October 2023

Jason Bourne (2016)

jasonDIRECTOR: Paul Greengrass

CAST: Matt Damon, Alicia Vikander, Tommy Lee Jones, Vincent Cassel, Julia Stiles



With the total box office gross for Universal’s Bourne trilogy reaching nearly $1 billion, it was inevitable that the studio would want more, even when director Paul Greengrass and star Matt Damon were uninterested in returning, but their misfired attempt at expanding the Bourne “universe”, 2012’s The Bourne Legacy (starring Jeremy Renner as someone not named Jason Bourne), was a superfluous side tangent to nowhere.  A Matt Damon-sized hole was left in the franchise, a hole that has finally been filled, nearly a decade after he last played the part, with he and Greengrass returning to the popular action series.  Was it worth the wait (and the undoubtedly hefty paychecks involved in drawing both men back into the fold)?  Questionable.  Among long-awaited sequels to popular franchises, the simply-titled Jason Bourne is better than this summer’s unneeded sequels London Has Fallen or Independence Day: Resurgence, but it feels like a “greatest hits” cover of the original series, reheated and served for leftovers.  It doesn’t break any new ground; in fact, it rehashes various plot elements, to the extent that it comes across as an adequately engaging but ultimately superfluous sequel whose existence is unessential.

In the years since the events of the original trilogy, Jason Bourne (Matt Damon) has been living off the grid and taking part in underground fights.  He’s drawn back into the CIA’s crosshairs by old acquaintance Nicky Parsons (Julia Stiles), now involved with a Wikileaks-esque organization, hacking the agency and dumping classified files about its various black ops and their ethically dubious activities onto the internet.  Needless to say, this doesn’t sit well with CIA Director Robert Dewey (Tommy Lee Jones), who tasks bright but inexperienced up-and-coming cyber expert Heather Lee (Alicia Vikander) with spearheading a surveillance team to track Nicky down.  When they find out Bourne is also involved, Dewey dispatches “The Asset” (Vincent Cassel), a nameless, shadowy assassin with a personal grudge against Bourne and a connection to his past.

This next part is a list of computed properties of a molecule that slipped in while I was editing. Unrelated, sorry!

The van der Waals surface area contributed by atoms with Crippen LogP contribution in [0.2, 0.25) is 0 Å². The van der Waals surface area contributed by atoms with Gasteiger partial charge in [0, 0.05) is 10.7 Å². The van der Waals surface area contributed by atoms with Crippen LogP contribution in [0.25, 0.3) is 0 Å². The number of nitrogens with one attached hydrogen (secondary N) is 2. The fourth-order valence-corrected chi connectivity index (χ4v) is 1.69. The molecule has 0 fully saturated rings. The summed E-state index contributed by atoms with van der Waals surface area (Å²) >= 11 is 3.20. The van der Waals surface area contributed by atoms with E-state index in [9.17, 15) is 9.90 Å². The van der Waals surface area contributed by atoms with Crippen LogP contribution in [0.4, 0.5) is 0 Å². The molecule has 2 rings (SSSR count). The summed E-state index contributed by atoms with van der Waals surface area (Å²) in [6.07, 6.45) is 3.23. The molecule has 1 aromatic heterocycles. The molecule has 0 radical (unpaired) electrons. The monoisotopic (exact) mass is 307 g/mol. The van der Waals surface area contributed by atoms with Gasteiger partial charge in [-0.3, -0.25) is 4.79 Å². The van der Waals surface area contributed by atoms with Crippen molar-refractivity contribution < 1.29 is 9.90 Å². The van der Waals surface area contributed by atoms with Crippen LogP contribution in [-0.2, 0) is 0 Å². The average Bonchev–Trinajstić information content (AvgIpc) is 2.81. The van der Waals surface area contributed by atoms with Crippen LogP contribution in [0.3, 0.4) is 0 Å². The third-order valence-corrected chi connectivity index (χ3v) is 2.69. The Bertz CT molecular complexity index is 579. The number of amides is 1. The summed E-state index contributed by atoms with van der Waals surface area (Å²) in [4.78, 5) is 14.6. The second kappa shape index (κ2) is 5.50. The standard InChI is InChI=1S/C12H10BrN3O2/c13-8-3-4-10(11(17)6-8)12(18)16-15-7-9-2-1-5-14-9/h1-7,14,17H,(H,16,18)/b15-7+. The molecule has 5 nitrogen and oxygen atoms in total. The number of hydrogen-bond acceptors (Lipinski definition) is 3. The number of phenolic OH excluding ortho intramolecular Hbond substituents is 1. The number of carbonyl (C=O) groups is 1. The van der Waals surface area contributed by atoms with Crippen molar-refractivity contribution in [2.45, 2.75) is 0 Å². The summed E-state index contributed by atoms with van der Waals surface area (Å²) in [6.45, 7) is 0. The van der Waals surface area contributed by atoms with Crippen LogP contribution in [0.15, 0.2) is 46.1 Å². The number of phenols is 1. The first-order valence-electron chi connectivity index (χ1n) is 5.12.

Jason Bourne hits most of the same beats of the original films in “greatest hits” fashion.  It’s like a satisfying dinner warmed over that’s not quite as enjoyable because you’re eating it all over again.  Tommy Lee Jones’ Robert Dewey is almost the same person as Brian Cox’s Ward Abbott from the first two films.  The only returning series veteran besides Bourne himself, Julia Stiles’ Nicky, is disposed of in short order, and in the exact same way that The Bourne Supremacy killed off Franka Potente’s Marie (who left a void which has never been filled).  It’s getting repetitive that just when Treadstone, Blackbriar, etc., have been dismantled, uh-oh, turns out the Machiavellian Dewey is cooking up another black ops program, the portentously-titled Ironhand (aka Treadstone 3.0).  Bourne has figured out his whole past?  Well, here comes another, previously unmentioned mystery involving his late father (Gregg Henry, appearing fleetingly in a flashback).  The original story told a self-contained continuous story.  Jason Bourne feels like it’s struggling to justify its existence.